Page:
Philadelphia is only 100 miles from New York City. But it has taken 22 years for the Pennsylvania Ballet to return to the dance capital that has fondly embraced it in the past. From November 14 to 18, the company will perform at New York City Center with a savvy repertory that reflects the spirit of the company's history.
Why such a lengthy absence? The costs of touring have soared over the last 15 years. What's more, a revolving door of directors prior to 1994 made a focus on home seasons at The Academy of Music a priority. But Roy Kaiser, the current Artistic Director, thinks a sturdy thread has always woven its way throughout the life of the Company in a way that veteran New Yorkers still remember. "Even though we are a company with a ranking system with corps de ballet, soloists, and principal dancers, there has always been a wonderful sense of ensemble, no matter what we were dancing," says Kaiser. "It adds a special dimension to the Pennsylvania Ballet."
Founded in 1963 by Barbara Weisberger, a champion of the development of American ballet who worked closely with George Balanchine (she was his first child pupil in 1934 and sat under the piano while he choreographed the classic Serenade), Pennsylvania Ballet has adopted Balanchine's style and ballets as the backbone of its esprit de corps. Fully supportive of Weisberger's efforts, Balanchine generously gave the company the rights to many of his ballets.
The first Balanchine piece the Company acquired, Concerto Barocco, will be performed on Program B during the fall City Center season. (This masterwork, set to Johann Sebastian Bach's Concerto in D minor for Two Violins, also marked Pennsylvania Ballet's debut at City Center in 1968.) Program A will include Serenade, the signature Balanchine work to which the Company has given its own ensemble identity.
Alongside the aqueous Serenade, the Company will feature Matthew Neenan's fiery Carmina Burana, set to Carl Orff's lusty choral music based on 13th-century poems and songs. Pennsylvania Ballet became closely associated with choreographer John Butler's Carmina Burana, which adhered literally to much of the score's text about life's wheel of fortune. Second only to Balanchine's The Nutcracker in the tally of performances, Carmina Burana has always been a company draw. But Kaiser felt a new spin was needed for the ballet in the 21st century. "Dancers are different today, more technically capable," says the Artistic Director, who commissioned Neenan to create the current version. "I've always liked Matthew's choreography because of his sense of musicality and the way he puts his own stamp on the use of classical ballet vocabulary. Matthew studied the text of Carmina Burana but didn't follow it literally. Instead, he used it as inspiration."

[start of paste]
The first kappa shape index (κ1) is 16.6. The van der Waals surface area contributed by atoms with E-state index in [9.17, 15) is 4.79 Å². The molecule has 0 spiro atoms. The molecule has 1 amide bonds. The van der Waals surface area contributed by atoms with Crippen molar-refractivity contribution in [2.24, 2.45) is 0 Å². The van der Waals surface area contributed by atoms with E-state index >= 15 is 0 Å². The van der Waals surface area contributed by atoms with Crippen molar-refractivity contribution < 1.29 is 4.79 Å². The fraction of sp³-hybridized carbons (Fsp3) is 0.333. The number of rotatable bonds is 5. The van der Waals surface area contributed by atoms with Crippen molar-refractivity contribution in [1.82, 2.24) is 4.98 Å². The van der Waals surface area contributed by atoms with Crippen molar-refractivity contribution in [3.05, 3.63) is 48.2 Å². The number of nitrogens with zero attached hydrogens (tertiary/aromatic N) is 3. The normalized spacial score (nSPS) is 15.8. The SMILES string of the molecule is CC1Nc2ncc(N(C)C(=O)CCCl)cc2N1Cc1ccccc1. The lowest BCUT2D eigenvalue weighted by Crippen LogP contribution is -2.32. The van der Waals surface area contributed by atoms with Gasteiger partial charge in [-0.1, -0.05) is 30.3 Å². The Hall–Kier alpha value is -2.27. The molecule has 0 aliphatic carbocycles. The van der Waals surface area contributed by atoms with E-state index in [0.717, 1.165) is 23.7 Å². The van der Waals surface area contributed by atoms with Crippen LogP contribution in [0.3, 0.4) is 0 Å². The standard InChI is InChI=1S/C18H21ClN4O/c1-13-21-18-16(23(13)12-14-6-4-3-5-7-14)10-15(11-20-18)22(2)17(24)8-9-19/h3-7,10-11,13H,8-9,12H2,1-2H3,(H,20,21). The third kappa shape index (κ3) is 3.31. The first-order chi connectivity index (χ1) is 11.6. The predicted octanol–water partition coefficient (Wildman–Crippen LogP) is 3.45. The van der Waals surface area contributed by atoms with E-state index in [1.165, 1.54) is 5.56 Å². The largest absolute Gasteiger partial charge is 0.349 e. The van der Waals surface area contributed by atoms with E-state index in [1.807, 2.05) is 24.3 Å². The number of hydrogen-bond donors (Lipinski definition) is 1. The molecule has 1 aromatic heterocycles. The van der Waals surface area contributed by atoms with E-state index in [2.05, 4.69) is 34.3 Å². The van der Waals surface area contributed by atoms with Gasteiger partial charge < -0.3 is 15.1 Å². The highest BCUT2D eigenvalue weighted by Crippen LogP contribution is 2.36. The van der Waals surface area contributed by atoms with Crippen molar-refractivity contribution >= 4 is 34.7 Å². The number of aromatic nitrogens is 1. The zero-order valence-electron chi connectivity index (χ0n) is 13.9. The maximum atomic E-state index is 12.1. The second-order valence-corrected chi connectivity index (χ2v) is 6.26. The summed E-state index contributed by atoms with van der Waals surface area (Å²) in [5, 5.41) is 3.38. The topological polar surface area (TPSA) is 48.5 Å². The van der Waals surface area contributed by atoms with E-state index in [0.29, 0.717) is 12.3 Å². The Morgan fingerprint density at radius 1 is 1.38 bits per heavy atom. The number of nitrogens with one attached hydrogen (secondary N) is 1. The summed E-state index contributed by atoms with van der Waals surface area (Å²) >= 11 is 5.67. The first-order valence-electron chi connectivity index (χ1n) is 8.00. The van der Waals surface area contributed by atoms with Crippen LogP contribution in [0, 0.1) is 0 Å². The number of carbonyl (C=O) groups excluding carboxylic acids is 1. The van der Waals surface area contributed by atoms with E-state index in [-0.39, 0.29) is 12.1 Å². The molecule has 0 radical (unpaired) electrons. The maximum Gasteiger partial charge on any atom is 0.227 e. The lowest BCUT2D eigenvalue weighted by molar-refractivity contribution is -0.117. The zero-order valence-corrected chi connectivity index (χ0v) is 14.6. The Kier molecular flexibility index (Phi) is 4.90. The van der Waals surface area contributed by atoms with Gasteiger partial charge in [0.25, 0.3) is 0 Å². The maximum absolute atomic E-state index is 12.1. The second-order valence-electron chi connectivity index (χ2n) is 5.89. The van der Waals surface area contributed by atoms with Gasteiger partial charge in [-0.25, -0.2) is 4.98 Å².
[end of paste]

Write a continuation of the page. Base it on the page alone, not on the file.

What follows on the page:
Program B features another Neenan work, As It's Going, choreographed to six chamber pieces by Dmitri Shostakovich. The title derives its name from a 1907 poem by Anna Akhmatova, "And As It's Going," which the composer used to give hints of the repression of the Stalinist regime that artists like he and Akhmatova found stifling. "This is a big ensemble piece that captures the essence of the Company," says Kaiser.
Aiming to showcase the troupe's versatility, Kaiser chose Val Caniparoli's popular Lambarena, a ballet that combines traditional African rhythms and melodies with passages from Bach. "It would have been obvious to do classical steps with the Bach, and ethnic movement with the African," says Caniparoli. "But the score is a marriage of these two kinds of music, and I wanted the choreography to be the same thing. I wanted to show that you can do either kind of movement to both kinds of music."
To ensure that the dancers caught both the correct spirit and the grounded quality of the choreography, Kaiser brought in African dance specialists to teach classes to the company dancers, who learned to loosen up their hips and use their backs and arms more fluidly. Pennsylvania Ballet's performances of Lambarena mark the first time the piece has been performed in New York since San Francisco Ballet danced it 12 years ago.
Since his tenure began, Kaiser has infused the repertoire with ballets by Jerome Robbins, Twyla Tharp, and Paul Taylor, among others. In 2004, the Company premiered a much-heralded version of Swan Lake by Christopher Wheeldon that placed the ballet in a Degas-like setting. But an impressive repertoire is nothing without the dancers capable of pulling it off.
So how has he assembled such a splendid group? "Beyond a clean, classical technique, I look for dancers who demand my attention," says Kaiser, who performed with the Company himself from 1979 to 1992 before taking the director's reins in 1994. "That means someone who can move beautifully, eat up space, cover ground, and demonstrate an interesting musicality in the phrasing of combinations. And all of the dancers have something very specifically unique about them."
Joseph Carman is a contributing editor to Dance magazine and the author of Round About the Ballet.